The Pandemic Has Changed Us All
Indeed, the pandemic has made some huge changes in our daily lives. For better or for worse, Covid-19 has forced us all to slow down and make some radical shifts. Some of us have opened a business, some of us have moved to places we never imagined we’d move to, others have made career changes. But even after months and months of waiting and craving normalcy, people are now decidedly ambivalent and nervous about returning back to normal.
In a Washington Post article about the fear of returning back to normal, Lucy McBride, a primary care doctor in D.C., says trauma is to blame.
“Trauma has a way of doing that to us. We’ve lost more than 500,000 lives in this country alone. We’ve suffered unprecedented economic, social and emotional upheaval. And regardless of our individual pandemic experience, each of us has faced some level of loss, grief, and despair.”
— Lucy McBride, primary care doctor
Comfort in Social Isolation
For the socially gregarious, lock-down measures have been particularly tough. With the majority of human interactions now done over the internet through a computer screen or smartphone, we have all yearned, at some point, for face-to-face communication. But even those who crave human contact have grown accustomed to social isolation. Although the lack of human interaction has led to feelings of loneliness and anxiety, the majority of people still feel disconcerted about being able to physically touch a loved one or attend social events, even though they are fully vaccinated.
As life inches back towards normal, the end of isolation can also bring up feelings of anxiety and resistance. For those of us who seek quieter lives and prefer to be alone, the pandemic has been somewhat of a blessing in disguise. Even though it has been a traumatic year for all of us, many of us have settled into comfortable habits and set routines. Now that the end is near, it’s difficult to imagine an out-ward facing life that doesn’t involve sweatpants and pandemic puppies. The prospect of even having to face people again has gotten us all thinking irrational thoughts such as, “do I even remember how to do small talk?”.
Mentally Preparing for Normalcy
Social isolation is not necessarily negative, and craving solitude is quite normal. Being alone can be meditative, restorative, and healing. But when it is unwanted and for extended periods of time, social isolation can affect mental and physical health in a negative way. COVID-19’s stay-at-home orders, and severely curtailed community gatherings and leisure activities, have created an epidemic of loneliness and PTSD. But as we have all navigated and created systems to cope during the pandemic, the prospect of change can make us feel unsure about disrupting our comfortable routines.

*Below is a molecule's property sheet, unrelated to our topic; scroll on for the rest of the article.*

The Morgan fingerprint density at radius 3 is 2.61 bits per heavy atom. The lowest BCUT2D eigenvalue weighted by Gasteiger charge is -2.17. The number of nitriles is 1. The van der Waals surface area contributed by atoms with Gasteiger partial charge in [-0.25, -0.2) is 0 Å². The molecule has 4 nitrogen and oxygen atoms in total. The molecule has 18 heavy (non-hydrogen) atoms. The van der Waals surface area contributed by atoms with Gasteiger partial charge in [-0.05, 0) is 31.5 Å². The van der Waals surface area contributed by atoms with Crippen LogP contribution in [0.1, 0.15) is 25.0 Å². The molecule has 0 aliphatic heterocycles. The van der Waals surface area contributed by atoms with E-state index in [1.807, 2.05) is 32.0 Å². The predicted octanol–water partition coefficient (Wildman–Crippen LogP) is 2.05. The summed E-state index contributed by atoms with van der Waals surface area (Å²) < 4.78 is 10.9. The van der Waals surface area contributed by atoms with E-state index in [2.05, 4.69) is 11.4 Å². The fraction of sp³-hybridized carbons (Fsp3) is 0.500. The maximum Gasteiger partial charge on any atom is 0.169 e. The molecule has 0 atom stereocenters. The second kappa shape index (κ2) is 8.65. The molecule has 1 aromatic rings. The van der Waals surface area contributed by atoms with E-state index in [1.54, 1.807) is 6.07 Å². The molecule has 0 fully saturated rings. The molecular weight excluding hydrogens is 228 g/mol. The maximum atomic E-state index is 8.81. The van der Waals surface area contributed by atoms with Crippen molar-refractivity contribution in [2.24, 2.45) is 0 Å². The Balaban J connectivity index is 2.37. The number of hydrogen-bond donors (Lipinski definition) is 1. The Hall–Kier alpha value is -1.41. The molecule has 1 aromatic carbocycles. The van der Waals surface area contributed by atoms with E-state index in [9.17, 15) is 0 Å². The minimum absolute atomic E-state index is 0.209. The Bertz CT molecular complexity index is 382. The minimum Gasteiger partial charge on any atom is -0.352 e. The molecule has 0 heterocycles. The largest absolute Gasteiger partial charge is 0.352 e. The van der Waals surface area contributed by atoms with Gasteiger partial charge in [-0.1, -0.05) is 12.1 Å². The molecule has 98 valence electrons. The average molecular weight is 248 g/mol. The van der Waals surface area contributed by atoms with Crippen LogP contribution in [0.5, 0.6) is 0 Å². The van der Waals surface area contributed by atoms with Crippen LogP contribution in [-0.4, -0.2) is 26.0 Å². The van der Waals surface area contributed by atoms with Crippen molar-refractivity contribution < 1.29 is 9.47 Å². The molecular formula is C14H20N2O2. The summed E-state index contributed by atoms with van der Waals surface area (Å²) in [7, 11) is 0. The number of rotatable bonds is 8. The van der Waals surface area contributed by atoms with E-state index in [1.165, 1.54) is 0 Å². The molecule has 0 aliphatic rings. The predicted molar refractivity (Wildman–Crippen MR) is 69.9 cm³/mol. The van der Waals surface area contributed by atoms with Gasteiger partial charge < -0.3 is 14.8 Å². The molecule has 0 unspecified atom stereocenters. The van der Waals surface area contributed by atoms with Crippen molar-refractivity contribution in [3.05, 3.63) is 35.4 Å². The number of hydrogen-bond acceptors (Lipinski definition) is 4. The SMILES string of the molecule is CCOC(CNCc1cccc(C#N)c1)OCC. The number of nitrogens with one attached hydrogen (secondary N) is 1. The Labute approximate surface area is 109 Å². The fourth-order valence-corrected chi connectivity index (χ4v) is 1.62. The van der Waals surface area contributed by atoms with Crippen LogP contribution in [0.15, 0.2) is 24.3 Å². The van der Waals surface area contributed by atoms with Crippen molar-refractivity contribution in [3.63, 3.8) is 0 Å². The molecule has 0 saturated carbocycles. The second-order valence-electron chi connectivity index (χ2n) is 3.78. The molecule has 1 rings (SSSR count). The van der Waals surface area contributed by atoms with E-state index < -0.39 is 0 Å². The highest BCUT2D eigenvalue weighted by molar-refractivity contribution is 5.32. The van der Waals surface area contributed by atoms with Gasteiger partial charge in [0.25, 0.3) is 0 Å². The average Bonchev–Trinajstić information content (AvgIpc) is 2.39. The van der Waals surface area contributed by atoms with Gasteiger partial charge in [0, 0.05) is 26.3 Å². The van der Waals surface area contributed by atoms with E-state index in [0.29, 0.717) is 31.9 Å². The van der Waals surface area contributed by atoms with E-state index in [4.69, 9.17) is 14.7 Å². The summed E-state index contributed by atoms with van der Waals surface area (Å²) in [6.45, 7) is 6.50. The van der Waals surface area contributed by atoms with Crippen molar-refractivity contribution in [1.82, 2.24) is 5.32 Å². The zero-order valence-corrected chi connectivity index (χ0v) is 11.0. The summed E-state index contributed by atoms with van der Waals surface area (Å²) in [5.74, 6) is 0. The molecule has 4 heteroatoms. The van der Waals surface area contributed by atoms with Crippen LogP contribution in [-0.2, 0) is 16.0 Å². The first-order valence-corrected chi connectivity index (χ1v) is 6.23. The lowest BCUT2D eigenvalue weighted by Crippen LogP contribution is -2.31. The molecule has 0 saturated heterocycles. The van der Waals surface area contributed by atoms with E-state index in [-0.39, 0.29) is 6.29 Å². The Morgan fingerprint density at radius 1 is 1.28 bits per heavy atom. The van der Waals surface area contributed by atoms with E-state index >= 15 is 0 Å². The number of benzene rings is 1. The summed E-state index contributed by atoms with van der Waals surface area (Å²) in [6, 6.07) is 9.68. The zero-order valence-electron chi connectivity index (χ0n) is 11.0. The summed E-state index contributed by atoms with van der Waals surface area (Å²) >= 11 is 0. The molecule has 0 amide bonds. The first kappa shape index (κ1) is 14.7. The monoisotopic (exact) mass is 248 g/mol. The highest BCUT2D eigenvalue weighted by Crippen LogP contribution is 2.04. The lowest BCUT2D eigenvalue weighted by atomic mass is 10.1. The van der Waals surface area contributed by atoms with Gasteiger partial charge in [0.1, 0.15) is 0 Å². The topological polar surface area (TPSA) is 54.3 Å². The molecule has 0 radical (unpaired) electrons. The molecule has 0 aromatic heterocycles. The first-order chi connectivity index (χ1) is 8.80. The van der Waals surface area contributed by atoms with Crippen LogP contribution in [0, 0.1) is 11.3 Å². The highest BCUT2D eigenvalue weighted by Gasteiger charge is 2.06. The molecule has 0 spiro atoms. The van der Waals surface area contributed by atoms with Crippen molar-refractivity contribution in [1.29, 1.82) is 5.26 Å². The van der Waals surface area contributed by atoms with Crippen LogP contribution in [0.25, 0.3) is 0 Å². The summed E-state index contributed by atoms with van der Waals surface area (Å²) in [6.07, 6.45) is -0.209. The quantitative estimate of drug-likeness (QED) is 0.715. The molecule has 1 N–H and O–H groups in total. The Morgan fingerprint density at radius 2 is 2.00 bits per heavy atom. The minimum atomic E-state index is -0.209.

It can feel confusing to admit to ourselves that we’re not ready for the pandemic to end. For those of us in that camp, I’ve created a list of self-care measures that will help prepare us for normalcy.
1. Sit with your feelings and acknowledge them.
We’ve all endured the traumatic events of 2020 and beyond, but it’s okay to feel conflicted about the pandemic coming to an end. Sitting with the trauma and acknowledging our anxiety helps to normalize and de-stigmatize guilty feelings. Not wanting to overcommit to weekend activities is normal, feeling anxious about changing routines is normal, and not wanting the world to go back to the way it was before, is normal.
2. Take care of yourself.
Eat balanced meals, exercise regularly, and make sure to get enough sleep. These are all things that you can do to create an optimal environment for your mind and body.
3. Pursue activities that bring you joy.
Engaging in activities such as meditation, crafts, journaling, or breathing exercises are all associated with relieving stress and anxiety. Even 10 minutes of outdoor time can lead us to feeling happier.
4. Take baby steps.
If you feel anxious about getting back out in the world, take it one day at a time. Scheduling time for communication will allow you to slowly ease back into normalcy. Start with loved ones and people who understand and respect your privacy.
5. It’s okay to say no.
Pre-pandemic, we lived in a yes-world. Much like hustle culture, where overcommitting is a sport, the same can be said for social activities. The pandemic has given us all a new perspective on the importance of making time for ourselves, and setting those boundaries can prevent you from ultimately feeling emotionally drained.
As we continue to shed light on Mental Health Awareness, it is important to talk about what awaits us in the future. The anxiety of the unknown can be overwhelming. Some may feel excited about being able to return to normalcy, while others may secretly feel like the end is coming too soon. What we can definitively say, is that we have all been affected by the pandemic on varying degrees of trauma. As we enter the next phase of post-pandemic life, making sure to process that trauma can allow us to cultivate self-compassion and create our own closure for when we are ready.